Remember, while the Cougars did work the typical split-zone flat route rollouts and deep crossing patterns we’d expect from this system, they also have an Air Raid background. Much like Oklahoma does under Lincoln Riley, BYU regularly gave Wilson the option to work to the isolated backside receiver on an array of vertical or out-breaking routes: back-shoulder fades, deep comebacks, speed outs, or true 9-balls.

Take this play as an example. BYU has Wilson’s favorite target, Dax Milne, isolated to the bottom of the screen on the far side of the field. There’s no way safety help could get there, so Wilson knows he has a one-on-one opportunity to hit the speed out, if he wants it.

But BYU is also showing split-safeties, and the tight end to the top of the screen will run a seam route right down the middle of those two safeties. After the snap and the play-fake, Wilson picks his eyes up to the speed out from Milne and sees that the field safety has bailed hard to that side of the formation—Western Kentucky is trying to take away Milne’s space. At this point, Wilson should know that his tight end going up the pipe has a leverage advantage over the linebacker with potentially no safety help.

Instead, Wilson hammers the speed out. It’s not a bad play—and good on him for being decisive and quick, as the safety had no chance to get to this ball. But a huge play was left on the field. And particularly, it was left in the middle of the field.

Wilson’s arm allowed him to access this long throw, and others like it, regularly, and with solid accuracy. But such a route isn’t featured in the NFL version of the wide zone offense. It doesn’t make sense. The wide zone run-action moves the linebackers and the safeties, opening up the middle of the field to be attacked with slants, crossers, digs, and posts. The outside corner is unaffected by this wide zone action, and accordingly the value of the play-action pass is lost on this target, while the dangers (allowing free rushers; quarterback turning back to defense) remain.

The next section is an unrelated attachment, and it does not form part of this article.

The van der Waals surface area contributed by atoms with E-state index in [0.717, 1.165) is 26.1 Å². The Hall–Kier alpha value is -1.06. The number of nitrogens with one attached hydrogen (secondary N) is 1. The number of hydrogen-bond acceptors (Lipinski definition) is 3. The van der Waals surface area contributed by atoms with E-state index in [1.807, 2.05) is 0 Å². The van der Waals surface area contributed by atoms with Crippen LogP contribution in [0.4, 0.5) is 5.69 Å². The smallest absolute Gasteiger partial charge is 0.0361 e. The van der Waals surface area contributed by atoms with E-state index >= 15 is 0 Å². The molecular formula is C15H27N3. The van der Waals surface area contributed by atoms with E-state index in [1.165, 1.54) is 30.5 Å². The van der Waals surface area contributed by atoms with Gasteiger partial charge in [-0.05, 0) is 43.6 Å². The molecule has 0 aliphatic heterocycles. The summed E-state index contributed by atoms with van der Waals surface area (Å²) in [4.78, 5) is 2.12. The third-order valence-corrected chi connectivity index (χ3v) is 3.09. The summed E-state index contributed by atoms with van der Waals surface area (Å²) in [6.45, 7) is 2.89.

For Wilson to be a “perfect fit” in the wide zone offense, he would need to throw more often over the middle of the field, and with better timing and anticipation as well. Because Wilson has such significant range and velocity on his arm, he’s more likely to throw deep or out-breaking patterns, avoiding the risk of layered throws between zones in the middle of the field. Such throws require crisp timing, clean footwork, and anticipatory vision—as well as functional height to see the windows develop. Those are not Wilson’s strongest traits. They aren’t bad! But they aren’t his strengths.

As such, we see Wilson bounce on his play-action drops, not landing on the top of his drop ready to fire like a Garoppolo or a Rodgers, but instead waiting to read the field and make a decision before he sets to throw. We see Wilson identify crossing targets as they work between layers of the zone, but infrequently does he move zone defenders with his eyes to create throwing windows or make throws to “NFL open” receivers that require touch and anticipation to hit.

Take this play against Houston, in which the Cougars run a common two-man route concept that is meant to manipulate the deep middle safety. Even as the post safety climbs with the vertical route, Wilson shows no interest in taking the intermediate crosser from the snap, opening his hips to the deep route, and hitching into an ill-advised, interceptable throw.